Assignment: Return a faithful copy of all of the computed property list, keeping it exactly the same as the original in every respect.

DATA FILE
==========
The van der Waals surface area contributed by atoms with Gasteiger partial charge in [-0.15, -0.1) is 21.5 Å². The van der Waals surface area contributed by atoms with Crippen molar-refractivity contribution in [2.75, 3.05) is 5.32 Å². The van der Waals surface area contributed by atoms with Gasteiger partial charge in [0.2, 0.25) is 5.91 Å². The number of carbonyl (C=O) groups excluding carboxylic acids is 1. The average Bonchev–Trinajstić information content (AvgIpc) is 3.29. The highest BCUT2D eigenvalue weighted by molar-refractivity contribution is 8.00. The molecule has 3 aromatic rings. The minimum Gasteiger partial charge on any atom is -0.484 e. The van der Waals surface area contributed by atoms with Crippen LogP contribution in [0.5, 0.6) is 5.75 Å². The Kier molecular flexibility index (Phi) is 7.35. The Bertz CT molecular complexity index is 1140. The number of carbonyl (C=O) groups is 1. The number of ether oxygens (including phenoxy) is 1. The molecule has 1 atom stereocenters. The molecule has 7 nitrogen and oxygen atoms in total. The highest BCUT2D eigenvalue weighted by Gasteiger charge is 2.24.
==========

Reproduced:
The van der Waals surface area contributed by atoms with Gasteiger partial charge in [-0.15, -0.1) is 21.5 Å². The van der Waals surface area contributed by atoms with Crippen molar-refractivity contribution in [2.75, 3.05) is 5.32 Å². The van der Waals surface area contributed by atoms with Gasteiger partial charge in [0.2, 0.25) is 5.91 Å². The number of carbonyl (C=O) groups excluding carboxylic acids is 1. The average Bonchev–Trinajstić information content (AvgIpc) is 3.29. The highest BCUT2D eigenvalue weighted by molar-refractivity contribution is 8.00. The molecule has 3 aromatic rings. The minimum Gasteiger partial charge on any atom is -0.484 e. The van der Waals surface area contributed by atoms with Crippen LogP contribution in [0.5, 0.6) is 5.75 Å². The Kier molecular flexibility index (Phi) is 7.35. The Bertz CT molecular complexity index is 1140. The number of carbonyl (C=O) groups is 1. The number of ether oxygens (including phenoxy) is 1. The molecule has 1 atom stereocenters. The molecule has 7 nitrogen and oxygen atoms in total. The highest BCUT2D eigenvalue weighted by Gasteiger charge is 2.24.